Is Hector Santiago still the closer?


The White Sox entered the top of the ninth inning with a three-run lead. Seems like a pretty comfortable spot to give the struggling Hector Santiago a save, right?

To be fair, Boston had Dustin Pedroia, Adrian Gonzalez and David Ortiz due up. That's not exactly an easy save, especially for someone who's had command issues lately.

So Matt Thornton got the chance, retiring the Red Sox in order to nail down his first save of the season. But that doesn't mean Santiago has been booted from the ninth inning, according to Robin Ventura.

"It is nothing against Hector, he still will be in there in the ninth, but you're looking at guy with a body of work against those three guys," Ventura said after the game. "I felt confident leaving Matt in there."

Maybe, though, Ventura's going to start picking his spots with Santiago. His command isn't where it needs to be, as evidenced by his pitch location plot (via Texas Leaguers):

For reference, compare that to Thornton's plot:

The big difference here is that, when Thornton misses up, he misses up and out of the strike zone. He has a quicker fastball than Santiago by about 1 mile per hour, so he will generate more swings and misses on those pitches. But a near-94 mph average fastball is nothing to sneeze at -- if it's up and out of the strike zone.

But Santiago is missing up and out over the plate with his fastball. Even with a velocity in the mid-90's, that's a hittable pitch in the majors.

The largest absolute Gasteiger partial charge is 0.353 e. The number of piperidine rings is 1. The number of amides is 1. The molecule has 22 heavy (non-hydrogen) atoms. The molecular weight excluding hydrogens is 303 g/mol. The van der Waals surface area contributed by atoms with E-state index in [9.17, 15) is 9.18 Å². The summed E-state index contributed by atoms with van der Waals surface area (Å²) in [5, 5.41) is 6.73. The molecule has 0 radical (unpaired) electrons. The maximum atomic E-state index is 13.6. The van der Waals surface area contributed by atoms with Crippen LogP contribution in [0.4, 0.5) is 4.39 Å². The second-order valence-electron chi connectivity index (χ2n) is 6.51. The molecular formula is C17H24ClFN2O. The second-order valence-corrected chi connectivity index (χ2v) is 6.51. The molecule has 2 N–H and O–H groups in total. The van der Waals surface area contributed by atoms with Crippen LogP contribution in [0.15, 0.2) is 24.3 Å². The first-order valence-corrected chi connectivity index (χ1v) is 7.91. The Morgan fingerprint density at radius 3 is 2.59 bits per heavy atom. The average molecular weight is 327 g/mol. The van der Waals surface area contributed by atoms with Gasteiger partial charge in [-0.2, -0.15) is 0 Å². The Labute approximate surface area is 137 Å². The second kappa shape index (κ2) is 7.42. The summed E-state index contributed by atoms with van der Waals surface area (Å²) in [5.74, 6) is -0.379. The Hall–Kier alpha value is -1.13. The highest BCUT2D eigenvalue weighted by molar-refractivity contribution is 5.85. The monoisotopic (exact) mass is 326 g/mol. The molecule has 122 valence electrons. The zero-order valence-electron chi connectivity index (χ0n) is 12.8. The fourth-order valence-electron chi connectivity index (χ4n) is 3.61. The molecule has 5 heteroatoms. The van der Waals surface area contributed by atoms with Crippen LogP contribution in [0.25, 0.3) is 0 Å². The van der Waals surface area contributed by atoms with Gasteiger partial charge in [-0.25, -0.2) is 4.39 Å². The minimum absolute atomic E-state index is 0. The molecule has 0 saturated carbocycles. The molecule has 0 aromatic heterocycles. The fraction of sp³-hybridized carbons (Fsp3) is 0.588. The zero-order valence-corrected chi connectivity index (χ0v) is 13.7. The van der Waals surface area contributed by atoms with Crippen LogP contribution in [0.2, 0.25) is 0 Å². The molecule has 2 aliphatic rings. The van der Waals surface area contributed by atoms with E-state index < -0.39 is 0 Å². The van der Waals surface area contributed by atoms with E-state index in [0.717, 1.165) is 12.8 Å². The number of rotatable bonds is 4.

Santiago hadn't thrown an inning in relief above the Single-A level until last summer, when he was bumped to the majors for a few mop-up appearances. Control isn't his problem -- he's getting a ton of strikeouts with a sparkling walk rate -- but it's command in the strike zone. That's not up to par right now, and that's why he's blown two saves and allowed four home runs.

The talent is there for Santiago's command to come along. But maybe there's something to Santiago still figuring out how to pitch in relief at the major-league level, where he can't just blow hitters away with his stuff like he could in Winston-Salem.

So back to the issue here -- maybe we'll see Ventura start picking his spots with Santiago and Thornton, giving Santiago favorable matchups in which he can work to get his command to where it needs to be. Sunday wasn't one of those situations, so that's why we saw Thornton.

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